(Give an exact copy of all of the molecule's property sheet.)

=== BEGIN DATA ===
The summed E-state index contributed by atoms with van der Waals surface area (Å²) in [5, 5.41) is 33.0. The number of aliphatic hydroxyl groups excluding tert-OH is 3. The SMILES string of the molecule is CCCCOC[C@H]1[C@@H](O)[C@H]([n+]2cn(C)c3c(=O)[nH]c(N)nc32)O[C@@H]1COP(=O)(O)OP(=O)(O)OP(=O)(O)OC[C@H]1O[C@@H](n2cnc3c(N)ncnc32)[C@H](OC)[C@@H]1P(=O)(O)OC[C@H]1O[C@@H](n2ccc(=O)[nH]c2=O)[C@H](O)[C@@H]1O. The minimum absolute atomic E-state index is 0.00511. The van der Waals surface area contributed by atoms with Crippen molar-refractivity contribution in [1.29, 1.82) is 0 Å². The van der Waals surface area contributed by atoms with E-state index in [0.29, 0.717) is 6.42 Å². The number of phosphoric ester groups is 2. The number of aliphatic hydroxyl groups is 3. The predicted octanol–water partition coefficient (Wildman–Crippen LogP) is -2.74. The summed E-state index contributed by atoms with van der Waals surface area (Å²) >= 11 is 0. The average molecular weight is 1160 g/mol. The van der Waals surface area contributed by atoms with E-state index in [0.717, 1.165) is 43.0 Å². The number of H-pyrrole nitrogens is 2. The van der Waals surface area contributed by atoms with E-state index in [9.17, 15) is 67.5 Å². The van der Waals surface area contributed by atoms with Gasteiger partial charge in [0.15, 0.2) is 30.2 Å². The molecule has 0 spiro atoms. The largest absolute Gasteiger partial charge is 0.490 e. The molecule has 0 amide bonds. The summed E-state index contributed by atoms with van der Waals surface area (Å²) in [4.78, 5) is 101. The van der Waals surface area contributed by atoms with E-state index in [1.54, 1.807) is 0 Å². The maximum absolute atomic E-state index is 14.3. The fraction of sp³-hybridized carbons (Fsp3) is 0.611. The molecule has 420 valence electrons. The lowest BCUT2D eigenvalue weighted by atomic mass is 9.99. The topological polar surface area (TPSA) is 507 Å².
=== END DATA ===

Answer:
The summed E-state index contributed by atoms with van der Waals surface area (Å²) in [5, 5.41) is 33.0. The number of aliphatic hydroxyl groups excluding tert-OH is 3. The SMILES string of the molecule is CCCCOC[C@H]1[C@@H](O)[C@H]([n+]2cn(C)c3c(=O)[nH]c(N)nc32)O[C@@H]1COP(=O)(O)OP(=O)(O)OP(=O)(O)OC[C@H]1O[C@@H](n2cnc3c(N)ncnc32)[C@H](OC)[C@@H]1P(=O)(O)OC[C@H]1O[C@@H](n2ccc(=O)[nH]c2=O)[C@H](O)[C@@H]1O. The minimum absolute atomic E-state index is 0.00511. The van der Waals surface area contributed by atoms with Crippen molar-refractivity contribution in [1.29, 1.82) is 0 Å². The van der Waals surface area contributed by atoms with E-state index in [0.29, 0.717) is 6.42 Å². The number of phosphoric ester groups is 2. The number of aliphatic hydroxyl groups is 3. The predicted octanol–water partition coefficient (Wildman–Crippen LogP) is -2.74. The summed E-state index contributed by atoms with van der Waals surface area (Å²) >= 11 is 0. The average molecular weight is 1160 g/mol. The van der Waals surface area contributed by atoms with E-state index in [0.717, 1.165) is 43.0 Å². The number of H-pyrrole nitrogens is 2. The van der Waals surface area contributed by atoms with E-state index in [9.17, 15) is 67.5 Å². The van der Waals surface area contributed by atoms with Gasteiger partial charge in [0.15, 0.2) is 30.2 Å². The molecule has 0 spiro atoms. The largest absolute Gasteiger partial charge is 0.490 e. The molecule has 0 amide bonds. The summed E-state index contributed by atoms with van der Waals surface area (Å²) in [4.78, 5) is 101. The van der Waals surface area contributed by atoms with E-state index in [1.54, 1.807) is 0 Å². The maximum absolute atomic E-state index is 14.3. The fraction of sp³-hybridized carbons (Fsp3) is 0.611. The molecule has 420 valence electrons. The lowest BCUT2D eigenvalue weighted by atomic mass is 9.99. The topological polar surface area (TPSA) is 507 Å².